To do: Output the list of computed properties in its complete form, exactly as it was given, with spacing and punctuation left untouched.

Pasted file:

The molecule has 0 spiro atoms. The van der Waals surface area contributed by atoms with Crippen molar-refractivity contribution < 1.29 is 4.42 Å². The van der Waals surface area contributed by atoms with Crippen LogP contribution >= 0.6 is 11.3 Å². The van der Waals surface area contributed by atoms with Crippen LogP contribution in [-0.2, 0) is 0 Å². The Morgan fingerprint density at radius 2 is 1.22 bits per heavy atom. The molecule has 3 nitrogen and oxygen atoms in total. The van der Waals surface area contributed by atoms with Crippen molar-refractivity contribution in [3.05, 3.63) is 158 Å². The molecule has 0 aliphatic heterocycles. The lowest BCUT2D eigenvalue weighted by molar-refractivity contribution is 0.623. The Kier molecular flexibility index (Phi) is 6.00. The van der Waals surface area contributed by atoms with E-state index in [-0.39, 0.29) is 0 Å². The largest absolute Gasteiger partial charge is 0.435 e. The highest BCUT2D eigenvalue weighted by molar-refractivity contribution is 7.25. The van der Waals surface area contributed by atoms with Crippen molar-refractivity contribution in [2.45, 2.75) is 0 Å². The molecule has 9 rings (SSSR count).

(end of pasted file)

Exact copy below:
The molecule has 0 spiro atoms. The van der Waals surface area contributed by atoms with Crippen molar-refractivity contribution < 1.29 is 4.42 Å². The van der Waals surface area contributed by atoms with Crippen LogP contribution >= 0.6 is 11.3 Å². The van der Waals surface area contributed by atoms with Crippen LogP contribution in [-0.2, 0) is 0 Å². The Morgan fingerprint density at radius 2 is 1.22 bits per heavy atom. The molecule has 3 nitrogen and oxygen atoms in total. The van der Waals surface area contributed by atoms with Crippen molar-refractivity contribution in [3.05, 3.63) is 158 Å². The molecule has 0 aliphatic heterocycles. The lowest BCUT2D eigenvalue weighted by molar-refractivity contribution is 0.623. The Kier molecular flexibility index (Phi) is 6.00. The van der Waals surface area contributed by atoms with E-state index in [-0.39, 0.29) is 0 Å². The largest absolute Gasteiger partial charge is 0.435 e. The highest BCUT2D eigenvalue weighted by molar-refractivity contribution is 7.25. The van der Waals surface area contributed by atoms with Crippen molar-refractivity contribution in [2.45, 2.75) is 0 Å². The molecule has 9 rings (SSSR count).